The Old Man.
I can eat for five days, he said…
This got to me so much, here is the short version of what went down.
The other night I was out for a stroll on Jalan Dewi Sri in Bali. Take in some vibes and take in some of the nightlife. I like to people watch and this was a nice cool evening to enjoy this particular hobby.
As I turned the corner, I saw him.
In a previous blog, I mentioned that I saw this man with his bicycle across the road from my usual breakfast place and I felt I missed out on helping him. Because he was in a strange spot, he caught my eye a bit late. I went two steps past him and then turned around.
Not This Time, I Said to Myself.
I stopped and sat down beside him on the curb. I asked him where he was from and if he wanted to go get some food. He said yes but he would prefer I give him some money.
All I could think of at the time was that my missed opportunity was back from the other day. When I was going to get breakfast and I said to myself, I would catch up with him on my way back. On my way back he was gone and I was disappointed in myself. This was a way to redeem myself. I unfortunately didn’t have money on me. I had about $2.50 in my wallet and that was the other reason for me to be out. I was going to the ATM to be able to go and shop. I told the old man to wait right there, I would be back.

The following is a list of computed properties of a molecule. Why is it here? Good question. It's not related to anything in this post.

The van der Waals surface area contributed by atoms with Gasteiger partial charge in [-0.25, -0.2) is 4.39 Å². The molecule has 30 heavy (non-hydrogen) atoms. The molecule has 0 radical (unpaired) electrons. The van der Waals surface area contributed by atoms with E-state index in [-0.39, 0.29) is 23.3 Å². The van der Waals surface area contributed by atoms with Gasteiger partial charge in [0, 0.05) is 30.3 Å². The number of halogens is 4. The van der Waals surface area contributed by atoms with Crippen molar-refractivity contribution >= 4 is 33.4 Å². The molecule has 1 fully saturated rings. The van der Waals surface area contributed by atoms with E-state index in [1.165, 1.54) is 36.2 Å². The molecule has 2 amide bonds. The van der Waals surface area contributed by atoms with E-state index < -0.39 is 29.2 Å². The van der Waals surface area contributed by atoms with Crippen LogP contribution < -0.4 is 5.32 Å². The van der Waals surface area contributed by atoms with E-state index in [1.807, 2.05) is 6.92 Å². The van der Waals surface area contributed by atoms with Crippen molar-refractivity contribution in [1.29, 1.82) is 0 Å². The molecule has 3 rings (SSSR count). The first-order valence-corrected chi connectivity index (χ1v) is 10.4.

He is 80!
When I got back, sure enough, he was there waiting. We sat down and talked for a bit. He lived with his family; he was not completely homeless. He was missing nearly all his teeth and he was 80 years old chilling on the street.
Now don’t get me wrong, he was not a man asking for handouts. He didn’t have a hat or a cup on the ground. He was just out there watching life go by. Oddly enough he asked me how old I was before he told me he was 80. All in all, he was in good shape for his age and circumstances.
In Indonesia, one sees very few homeless people as we know homeless people. We know the homeless as the people sitting on the streets of Toronto and pushing a shopping cart with all their belongings. That is not the case here. Occasionally, one sees a “crazy” person. A person with mental health issues that the community has no idea how to take care of.
I Felt Good.
I gave the man some money and he held my hand. His hands were rough and had a strong grip. He was a laborer all his life, that is for sure. As he held my hand, I felt an overwhelming sensation of kindness, and certainly not from me to him for giving him money. The way he looked at me and the way he held my hand. Then he told me he would be able to eat for 5 days with the $10 I handed him. It felt amazing to hear those words and I walked away proud of myself. I was so happy that I got a second chance to make a tiny bit of difference in this man’s life.